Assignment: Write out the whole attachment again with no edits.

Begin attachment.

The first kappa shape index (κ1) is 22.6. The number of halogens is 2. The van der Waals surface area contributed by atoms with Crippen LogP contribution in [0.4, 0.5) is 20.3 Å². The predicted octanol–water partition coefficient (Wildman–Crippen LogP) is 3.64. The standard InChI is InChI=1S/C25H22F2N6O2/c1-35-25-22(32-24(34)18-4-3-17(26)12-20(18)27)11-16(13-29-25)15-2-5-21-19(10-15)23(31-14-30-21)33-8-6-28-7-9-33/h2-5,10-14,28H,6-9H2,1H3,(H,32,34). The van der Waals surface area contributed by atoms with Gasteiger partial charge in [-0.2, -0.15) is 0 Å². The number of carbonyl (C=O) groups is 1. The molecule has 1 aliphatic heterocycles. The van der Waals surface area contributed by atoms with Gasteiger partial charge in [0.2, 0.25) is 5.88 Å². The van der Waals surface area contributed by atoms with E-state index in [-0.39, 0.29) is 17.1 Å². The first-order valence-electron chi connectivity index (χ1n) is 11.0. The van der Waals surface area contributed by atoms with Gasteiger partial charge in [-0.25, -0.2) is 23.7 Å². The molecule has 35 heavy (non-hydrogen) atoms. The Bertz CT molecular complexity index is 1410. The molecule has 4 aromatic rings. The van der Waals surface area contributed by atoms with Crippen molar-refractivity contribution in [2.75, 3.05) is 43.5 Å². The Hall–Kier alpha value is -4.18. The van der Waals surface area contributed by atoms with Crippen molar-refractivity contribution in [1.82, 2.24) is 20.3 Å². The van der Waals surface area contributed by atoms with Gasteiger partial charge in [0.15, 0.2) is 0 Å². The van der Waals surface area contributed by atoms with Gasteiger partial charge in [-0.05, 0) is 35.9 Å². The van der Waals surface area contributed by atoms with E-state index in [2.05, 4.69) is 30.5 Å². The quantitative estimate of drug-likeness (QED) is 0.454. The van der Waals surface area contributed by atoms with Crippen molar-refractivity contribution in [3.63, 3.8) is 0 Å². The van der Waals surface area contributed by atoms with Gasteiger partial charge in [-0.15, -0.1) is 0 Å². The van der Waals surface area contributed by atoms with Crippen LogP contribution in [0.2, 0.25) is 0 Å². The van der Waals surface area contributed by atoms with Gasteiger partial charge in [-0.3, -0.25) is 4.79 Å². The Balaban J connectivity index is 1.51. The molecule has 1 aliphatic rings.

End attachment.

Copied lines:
The first kappa shape index (κ1) is 22.6. The number of halogens is 2. The van der Waals surface area contributed by atoms with Crippen LogP contribution in [0.4, 0.5) is 20.3 Å². The predicted octanol–water partition coefficient (Wildman–Crippen LogP) is 3.64. The standard InChI is InChI=1S/C25H22F2N6O2/c1-35-25-22(32-24(34)18-4-3-17(26)12-20(18)27)11-16(13-29-25)15-2-5-21-19(10-15)23(31-14-30-21)33-8-6-28-7-9-33/h2-5,10-14,28H,6-9H2,1H3,(H,32,34). The van der Waals surface area contributed by atoms with Gasteiger partial charge in [-0.2, -0.15) is 0 Å². The number of carbonyl (C=O) groups is 1. The molecule has 1 aliphatic heterocycles. The van der Waals surface area contributed by atoms with Gasteiger partial charge in [0.2, 0.25) is 5.88 Å². The van der Waals surface area contributed by atoms with E-state index in [-0.39, 0.29) is 17.1 Å². The first-order valence-electron chi connectivity index (χ1n) is 11.0. The van der Waals surface area contributed by atoms with Gasteiger partial charge in [-0.25, -0.2) is 23.7 Å². The molecule has 35 heavy (non-hydrogen) atoms. The Bertz CT molecular complexity index is 1410. The molecule has 4 aromatic rings. The van der Waals surface area contributed by atoms with Crippen molar-refractivity contribution in [2.75, 3.05) is 43.5 Å². The Hall–Kier alpha value is -4.18. The van der Waals surface area contributed by atoms with Crippen molar-refractivity contribution in [1.82, 2.24) is 20.3 Å². The van der Waals surface area contributed by atoms with Gasteiger partial charge in [0.15, 0.2) is 0 Å². The van der Waals surface area contributed by atoms with Gasteiger partial charge in [-0.05, 0) is 35.9 Å². The van der Waals surface area contributed by atoms with E-state index in [2.05, 4.69) is 30.5 Å². The quantitative estimate of drug-likeness (QED) is 0.454. The van der Waals surface area contributed by atoms with Crippen molar-refractivity contribution in [3.63, 3.8) is 0 Å². The van der Waals surface area contributed by atoms with Gasteiger partial charge in [-0.15, -0.1) is 0 Å². The van der Waals surface area contributed by atoms with Crippen LogP contribution in [0.2, 0.25) is 0 Å². The van der Waals surface area contributed by atoms with Gasteiger partial charge in [-0.3, -0.25) is 4.79 Å². The Balaban J connectivity index is 1.51. The molecule has 1 aliphatic rings.